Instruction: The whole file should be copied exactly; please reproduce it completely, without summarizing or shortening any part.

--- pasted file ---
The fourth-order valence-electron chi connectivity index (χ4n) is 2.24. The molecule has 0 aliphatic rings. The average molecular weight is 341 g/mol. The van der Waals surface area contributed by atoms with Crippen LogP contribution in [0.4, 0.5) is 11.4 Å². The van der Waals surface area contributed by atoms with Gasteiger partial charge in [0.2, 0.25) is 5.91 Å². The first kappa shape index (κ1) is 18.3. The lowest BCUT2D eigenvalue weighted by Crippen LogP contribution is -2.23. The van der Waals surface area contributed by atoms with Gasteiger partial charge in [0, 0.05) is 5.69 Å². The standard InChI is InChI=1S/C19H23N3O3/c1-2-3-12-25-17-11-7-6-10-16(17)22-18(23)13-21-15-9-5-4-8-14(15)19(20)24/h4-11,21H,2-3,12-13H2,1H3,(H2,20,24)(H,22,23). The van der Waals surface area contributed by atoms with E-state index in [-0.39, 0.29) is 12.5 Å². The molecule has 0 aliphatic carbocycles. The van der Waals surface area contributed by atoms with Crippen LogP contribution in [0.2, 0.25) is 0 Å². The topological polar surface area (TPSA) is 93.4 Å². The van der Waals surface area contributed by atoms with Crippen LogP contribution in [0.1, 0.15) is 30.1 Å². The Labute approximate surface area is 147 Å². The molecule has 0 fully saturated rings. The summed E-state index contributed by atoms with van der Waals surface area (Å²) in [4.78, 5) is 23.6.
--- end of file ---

The fourth-order valence-electron chi connectivity index (χ4n) is 2.24. The molecule has 0 aliphatic rings. The average molecular weight is 341 g/mol. The van der Waals surface area contributed by atoms with Crippen LogP contribution in [0.4, 0.5) is 11.4 Å². The van der Waals surface area contributed by atoms with Gasteiger partial charge in [0.2, 0.25) is 5.91 Å². The first kappa shape index (κ1) is 18.3. The lowest BCUT2D eigenvalue weighted by Crippen LogP contribution is -2.23. The van der Waals surface area contributed by atoms with Gasteiger partial charge in [0, 0.05) is 5.69 Å². The standard InChI is InChI=1S/C19H23N3O3/c1-2-3-12-25-17-11-7-6-10-16(17)22-18(23)13-21-15-9-5-4-8-14(15)19(20)24/h4-11,21H,2-3,12-13H2,1H3,(H2,20,24)(H,22,23). The van der Waals surface area contributed by atoms with E-state index in [-0.39, 0.29) is 12.5 Å². The molecule has 0 aliphatic carbocycles. The van der Waals surface area contributed by atoms with Crippen LogP contribution in [0.2, 0.25) is 0 Å². The topological polar surface area (TPSA) is 93.4 Å². The van der Waals surface area contributed by atoms with Crippen LogP contribution in [0.1, 0.15) is 30.1 Å². The Labute approximate surface area is 147 Å². The molecule has 0 fully saturated rings. The summed E-state index contributed by atoms with van der Waals surface area (Å²) in [4.78, 5) is 23.6.